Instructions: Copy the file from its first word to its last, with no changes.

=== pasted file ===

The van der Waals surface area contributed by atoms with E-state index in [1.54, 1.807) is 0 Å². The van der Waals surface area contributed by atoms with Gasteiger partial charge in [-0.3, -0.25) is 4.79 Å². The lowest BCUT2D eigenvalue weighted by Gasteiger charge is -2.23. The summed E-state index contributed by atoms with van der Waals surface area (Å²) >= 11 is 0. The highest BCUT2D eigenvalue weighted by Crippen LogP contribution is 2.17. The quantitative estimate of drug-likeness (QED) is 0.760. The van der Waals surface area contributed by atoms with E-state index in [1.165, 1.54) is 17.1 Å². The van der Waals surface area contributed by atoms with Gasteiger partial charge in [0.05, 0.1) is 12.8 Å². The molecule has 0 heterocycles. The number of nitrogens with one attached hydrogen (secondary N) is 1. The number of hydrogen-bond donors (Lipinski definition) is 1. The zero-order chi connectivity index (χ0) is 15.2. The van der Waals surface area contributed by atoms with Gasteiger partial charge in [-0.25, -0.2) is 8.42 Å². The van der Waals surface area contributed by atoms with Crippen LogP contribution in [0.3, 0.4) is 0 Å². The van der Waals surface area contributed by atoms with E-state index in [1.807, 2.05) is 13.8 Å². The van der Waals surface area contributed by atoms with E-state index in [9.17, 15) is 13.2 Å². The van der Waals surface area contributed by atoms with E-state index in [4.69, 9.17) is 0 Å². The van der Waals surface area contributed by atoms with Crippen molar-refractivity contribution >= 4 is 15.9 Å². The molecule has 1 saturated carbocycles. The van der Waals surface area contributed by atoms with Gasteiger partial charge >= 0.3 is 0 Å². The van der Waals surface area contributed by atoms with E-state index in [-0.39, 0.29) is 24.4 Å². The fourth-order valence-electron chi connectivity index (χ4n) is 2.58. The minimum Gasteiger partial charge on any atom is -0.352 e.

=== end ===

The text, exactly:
The van der Waals surface area contributed by atoms with E-state index in [1.54, 1.807) is 0 Å². The van der Waals surface area contributed by atoms with Gasteiger partial charge in [-0.3, -0.25) is 4.79 Å². The lowest BCUT2D eigenvalue weighted by Gasteiger charge is -2.23. The summed E-state index contributed by atoms with van der Waals surface area (Å²) >= 11 is 0. The highest BCUT2D eigenvalue weighted by Crippen LogP contribution is 2.17. The quantitative estimate of drug-likeness (QED) is 0.760. The van der Waals surface area contributed by atoms with E-state index in [1.165, 1.54) is 17.1 Å². The van der Waals surface area contributed by atoms with Gasteiger partial charge in [0.05, 0.1) is 12.8 Å². The molecule has 0 heterocycles. The number of nitrogens with one attached hydrogen (secondary N) is 1. The number of hydrogen-bond donors (Lipinski definition) is 1. The zero-order chi connectivity index (χ0) is 15.2. The van der Waals surface area contributed by atoms with Gasteiger partial charge in [-0.25, -0.2) is 8.42 Å². The van der Waals surface area contributed by atoms with Crippen LogP contribution in [0.3, 0.4) is 0 Å². The van der Waals surface area contributed by atoms with E-state index in [1.807, 2.05) is 13.8 Å². The van der Waals surface area contributed by atoms with E-state index in [9.17, 15) is 13.2 Å². The van der Waals surface area contributed by atoms with E-state index in [4.69, 9.17) is 0 Å². The van der Waals surface area contributed by atoms with Crippen molar-refractivity contribution >= 4 is 15.9 Å². The molecule has 1 saturated carbocycles. The van der Waals surface area contributed by atoms with Gasteiger partial charge >= 0.3 is 0 Å². The van der Waals surface area contributed by atoms with E-state index in [-0.39, 0.29) is 24.4 Å². The fourth-order valence-electron chi connectivity index (χ4n) is 2.58. The minimum Gasteiger partial charge on any atom is -0.352 e.